ATL rejects Workload Challenge and launches its own investigation into teacher workload

Written by: Pete Henshaw | Published:
Taking a stand: Teachers vote on a motion during the Association of Teachers and Lecturers’ annual conference in Liverpool (Photo: Sarah Turton)

Having rejected the government's response to the Workload Challenge, the Association of Teachers and Lecturers is to launch its own investigation into the causes of high workload in the profession.

Delegates at the union's annual conference in Liverpool approved plans to investigate the tasks that are taking up increasing amounts of teacher and support staff time.

Moving a motion on workload, ATL member Christopher Dutton, from Wiltshire, warned that teachers are leaving the profession in record numbers, quoting figures showing that in the last 12 months almost 50,000 qualified teachers have quit.

He told delegates: "Many teachers are working in excess of 60 hours a week which is simply not healthy and simply not acceptable."

ATL was among the unions that attacked the Department for Education's response to the Workload Challenge earlier this year for its lack of "tangible" actions to tackle the issues raised.

The consultation, launched by education secretary Nicky Morgan, garnered 44,000 responses from teachers. High on the list of the causes of workload reported were lesson planning, assessment, reporting, inspection preparation and marking.

ATL general secretary Dr Mary Bousted used part of her keynote address to attack the failure of the Workload Challenge and highlight the recruitment and retention crisis.

Quoting an ATL analysis, she warned that the "crisis of teacher supply" is happening right at the start of careers. She blamed this on trainee teachers and NQTs seeing first-hand the "exhaustion and stress" of colleagues and a profession that is "monitored to within an inch of its life".

Dr Bousted quoted 2011 figures showing that 62 per cent of NQTs who gained qualified teacher status that year were still teaching a year later. The same figure for 2005 was 80 per cent.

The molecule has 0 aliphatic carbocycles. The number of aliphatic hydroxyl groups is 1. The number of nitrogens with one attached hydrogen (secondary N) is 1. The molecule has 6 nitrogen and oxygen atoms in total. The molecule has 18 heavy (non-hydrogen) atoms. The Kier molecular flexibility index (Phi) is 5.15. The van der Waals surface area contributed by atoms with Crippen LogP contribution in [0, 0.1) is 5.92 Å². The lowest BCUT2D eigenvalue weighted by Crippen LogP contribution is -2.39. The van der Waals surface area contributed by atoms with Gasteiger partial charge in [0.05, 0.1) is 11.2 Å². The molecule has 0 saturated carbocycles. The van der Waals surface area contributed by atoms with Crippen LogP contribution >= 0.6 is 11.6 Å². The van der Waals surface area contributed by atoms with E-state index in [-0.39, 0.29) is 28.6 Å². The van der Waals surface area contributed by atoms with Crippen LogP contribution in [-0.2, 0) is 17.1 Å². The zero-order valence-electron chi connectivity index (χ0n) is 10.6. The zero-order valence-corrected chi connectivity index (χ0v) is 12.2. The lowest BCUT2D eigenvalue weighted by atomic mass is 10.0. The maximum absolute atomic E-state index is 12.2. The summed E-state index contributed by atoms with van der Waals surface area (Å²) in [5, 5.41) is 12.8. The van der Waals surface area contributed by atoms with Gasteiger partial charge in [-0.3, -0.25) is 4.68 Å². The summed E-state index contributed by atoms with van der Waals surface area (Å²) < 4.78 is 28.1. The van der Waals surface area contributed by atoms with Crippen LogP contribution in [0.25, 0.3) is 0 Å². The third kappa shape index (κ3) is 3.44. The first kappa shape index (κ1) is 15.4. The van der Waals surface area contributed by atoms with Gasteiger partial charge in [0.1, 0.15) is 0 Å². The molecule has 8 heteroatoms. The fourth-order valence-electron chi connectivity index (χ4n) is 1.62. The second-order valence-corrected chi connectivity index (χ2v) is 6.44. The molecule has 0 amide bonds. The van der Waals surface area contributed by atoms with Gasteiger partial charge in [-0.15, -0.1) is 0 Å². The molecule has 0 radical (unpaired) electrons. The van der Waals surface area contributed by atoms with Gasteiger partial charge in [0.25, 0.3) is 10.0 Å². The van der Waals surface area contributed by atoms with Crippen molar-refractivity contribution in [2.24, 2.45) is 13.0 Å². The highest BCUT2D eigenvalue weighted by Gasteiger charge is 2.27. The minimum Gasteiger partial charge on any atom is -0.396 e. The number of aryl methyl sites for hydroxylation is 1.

She added: "That's almost 11,000 qualified teachers never entering the profession – taking work elsewhere. Work with better pay and reasonable workload."

Dr Bousted said the Workload Challenge had been a "golden opportunity" to tackle the issues of accountability demands and in-school bureaucracy raised by the 44,000 respondents, but that "this opportunity was lost".

Moving his motion, Mr Dutton echoed the Workload Challenge consultation outcomes, referring to workload drivers including lesson planning, assessment and reporting, Ofsted, lesson observations, learning walks and marking.

He continued: "Having 120 books a day to mark, everything has to be marked at the end of the day, triple-marking – responding to students' responses to their marking. It is the level and detail and bureaucracy that is wearing teachers down."

Other teachers stood up to support Mr Dutton's motion, with the hall hearing stories of a trainee teacher who was hospitalised due to stress and another NQT who said that teachers were crying in her school "on a daily basis".

The motion, which was passed by delegates, instructs ATL to undertake research to find out "how workload has changed in recent years and ascertain which tasks are taking up an increasing amount of time". It will also focus on the impact of excessive workloads on recruitment and retention of education professionals and make recommendations as to how workload can be reduced, including for NQTs and trainee teachers.

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